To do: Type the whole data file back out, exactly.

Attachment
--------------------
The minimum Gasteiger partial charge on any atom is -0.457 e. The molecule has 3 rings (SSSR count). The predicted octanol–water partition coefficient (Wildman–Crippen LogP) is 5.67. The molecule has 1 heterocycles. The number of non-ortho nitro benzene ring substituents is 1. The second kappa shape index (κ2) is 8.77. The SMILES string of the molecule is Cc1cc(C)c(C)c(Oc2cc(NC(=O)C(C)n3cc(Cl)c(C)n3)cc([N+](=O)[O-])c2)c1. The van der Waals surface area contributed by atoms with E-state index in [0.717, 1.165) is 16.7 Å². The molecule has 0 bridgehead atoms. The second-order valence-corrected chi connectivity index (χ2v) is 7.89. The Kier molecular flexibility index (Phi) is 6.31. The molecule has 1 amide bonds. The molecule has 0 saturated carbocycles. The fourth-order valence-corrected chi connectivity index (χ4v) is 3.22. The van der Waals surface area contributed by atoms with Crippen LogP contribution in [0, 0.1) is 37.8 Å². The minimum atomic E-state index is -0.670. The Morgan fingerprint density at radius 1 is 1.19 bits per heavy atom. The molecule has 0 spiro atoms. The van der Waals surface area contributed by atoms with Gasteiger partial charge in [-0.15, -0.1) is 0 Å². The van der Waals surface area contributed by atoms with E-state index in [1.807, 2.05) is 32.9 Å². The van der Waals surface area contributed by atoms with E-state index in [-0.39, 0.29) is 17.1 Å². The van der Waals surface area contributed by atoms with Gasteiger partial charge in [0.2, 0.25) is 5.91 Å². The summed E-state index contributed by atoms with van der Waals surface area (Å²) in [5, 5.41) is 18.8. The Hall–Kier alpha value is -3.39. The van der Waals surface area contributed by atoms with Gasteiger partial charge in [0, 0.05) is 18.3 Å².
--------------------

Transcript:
The minimum Gasteiger partial charge on any atom is -0.457 e. The molecule has 3 rings (SSSR count). The predicted octanol–water partition coefficient (Wildman–Crippen LogP) is 5.67. The molecule has 1 heterocycles. The number of non-ortho nitro benzene ring substituents is 1. The second kappa shape index (κ2) is 8.77. The SMILES string of the molecule is Cc1cc(C)c(C)c(Oc2cc(NC(=O)C(C)n3cc(Cl)c(C)n3)cc([N+](=O)[O-])c2)c1. The van der Waals surface area contributed by atoms with E-state index in [0.717, 1.165) is 16.7 Å². The molecule has 0 bridgehead atoms. The second-order valence-corrected chi connectivity index (χ2v) is 7.89. The Kier molecular flexibility index (Phi) is 6.31. The molecule has 1 amide bonds. The molecule has 0 saturated carbocycles. The fourth-order valence-corrected chi connectivity index (χ4v) is 3.22. The van der Waals surface area contributed by atoms with Crippen LogP contribution in [0, 0.1) is 37.8 Å². The minimum atomic E-state index is -0.670. The Morgan fingerprint density at radius 1 is 1.19 bits per heavy atom. The molecule has 0 spiro atoms. The van der Waals surface area contributed by atoms with Gasteiger partial charge in [-0.15, -0.1) is 0 Å². The van der Waals surface area contributed by atoms with E-state index in [1.807, 2.05) is 32.9 Å². The van der Waals surface area contributed by atoms with E-state index in [-0.39, 0.29) is 17.1 Å². The van der Waals surface area contributed by atoms with Gasteiger partial charge in [0.2, 0.25) is 5.91 Å². The summed E-state index contributed by atoms with van der Waals surface area (Å²) in [5, 5.41) is 18.8. The Hall–Kier alpha value is -3.39. The van der Waals surface area contributed by atoms with Gasteiger partial charge in [0, 0.05) is 18.3 Å².